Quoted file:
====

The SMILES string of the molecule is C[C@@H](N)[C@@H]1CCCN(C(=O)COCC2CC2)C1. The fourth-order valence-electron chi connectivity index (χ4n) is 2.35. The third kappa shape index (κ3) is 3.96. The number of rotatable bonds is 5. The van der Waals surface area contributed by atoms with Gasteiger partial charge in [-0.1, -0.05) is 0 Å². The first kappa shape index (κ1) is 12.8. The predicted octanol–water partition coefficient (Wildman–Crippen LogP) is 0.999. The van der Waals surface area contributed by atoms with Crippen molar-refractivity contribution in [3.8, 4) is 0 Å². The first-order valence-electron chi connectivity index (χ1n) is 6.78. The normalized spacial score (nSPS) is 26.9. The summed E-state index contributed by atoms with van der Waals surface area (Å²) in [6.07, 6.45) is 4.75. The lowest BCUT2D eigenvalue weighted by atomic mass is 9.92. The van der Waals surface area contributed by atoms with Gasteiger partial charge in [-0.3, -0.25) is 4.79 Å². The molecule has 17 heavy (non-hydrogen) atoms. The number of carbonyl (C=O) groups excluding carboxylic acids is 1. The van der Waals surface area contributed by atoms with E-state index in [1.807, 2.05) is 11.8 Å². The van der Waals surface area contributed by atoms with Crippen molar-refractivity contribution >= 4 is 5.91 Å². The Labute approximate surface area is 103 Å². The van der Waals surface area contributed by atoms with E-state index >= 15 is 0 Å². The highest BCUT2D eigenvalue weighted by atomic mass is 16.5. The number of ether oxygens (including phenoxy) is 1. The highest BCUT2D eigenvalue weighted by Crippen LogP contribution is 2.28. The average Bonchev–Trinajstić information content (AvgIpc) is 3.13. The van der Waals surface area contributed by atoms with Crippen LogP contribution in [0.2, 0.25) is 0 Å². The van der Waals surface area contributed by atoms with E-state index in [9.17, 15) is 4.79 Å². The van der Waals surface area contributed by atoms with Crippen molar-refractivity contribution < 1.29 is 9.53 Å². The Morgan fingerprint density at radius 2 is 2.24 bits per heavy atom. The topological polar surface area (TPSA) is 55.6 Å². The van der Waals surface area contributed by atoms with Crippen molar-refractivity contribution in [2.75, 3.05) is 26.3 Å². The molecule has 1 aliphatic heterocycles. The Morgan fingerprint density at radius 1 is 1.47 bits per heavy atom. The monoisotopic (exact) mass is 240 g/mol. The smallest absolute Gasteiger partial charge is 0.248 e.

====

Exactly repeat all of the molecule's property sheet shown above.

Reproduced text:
The SMILES string of the molecule is C[C@@H](N)[C@@H]1CCCN(C(=O)COCC2CC2)C1. The fourth-order valence-electron chi connectivity index (χ4n) is 2.35. The third kappa shape index (κ3) is 3.96. The number of rotatable bonds is 5. The van der Waals surface area contributed by atoms with Gasteiger partial charge in [-0.1, -0.05) is 0 Å². The first kappa shape index (κ1) is 12.8. The predicted octanol–water partition coefficient (Wildman–Crippen LogP) is 0.999. The van der Waals surface area contributed by atoms with Crippen molar-refractivity contribution in [3.8, 4) is 0 Å². The first-order valence-electron chi connectivity index (χ1n) is 6.78. The normalized spacial score (nSPS) is 26.9. The summed E-state index contributed by atoms with van der Waals surface area (Å²) in [6.07, 6.45) is 4.75. The lowest BCUT2D eigenvalue weighted by atomic mass is 9.92. The van der Waals surface area contributed by atoms with Gasteiger partial charge in [-0.3, -0.25) is 4.79 Å². The molecule has 17 heavy (non-hydrogen) atoms. The number of carbonyl (C=O) groups excluding carboxylic acids is 1. The van der Waals surface area contributed by atoms with E-state index in [1.807, 2.05) is 11.8 Å². The van der Waals surface area contributed by atoms with Crippen molar-refractivity contribution >= 4 is 5.91 Å². The Labute approximate surface area is 103 Å². The van der Waals surface area contributed by atoms with E-state index >= 15 is 0 Å². The highest BCUT2D eigenvalue weighted by atomic mass is 16.5. The number of ether oxygens (including phenoxy) is 1. The highest BCUT2D eigenvalue weighted by Crippen LogP contribution is 2.28. The average Bonchev–Trinajstić information content (AvgIpc) is 3.13. The van der Waals surface area contributed by atoms with Crippen LogP contribution in [0.2, 0.25) is 0 Å². The van der Waals surface area contributed by atoms with E-state index in [9.17, 15) is 4.79 Å². The van der Waals surface area contributed by atoms with Crippen molar-refractivity contribution < 1.29 is 9.53 Å². The Morgan fingerprint density at radius 2 is 2.24 bits per heavy atom. The topological polar surface area (TPSA) is 55.6 Å². The van der Waals surface area contributed by atoms with Crippen molar-refractivity contribution in [2.75, 3.05) is 26.3 Å². The molecule has 1 aliphatic heterocycles. The Morgan fingerprint density at radius 1 is 1.47 bits per heavy atom. The monoisotopic (exact) mass is 240 g/mol. The smallest absolute Gasteiger partial charge is 0.248 e.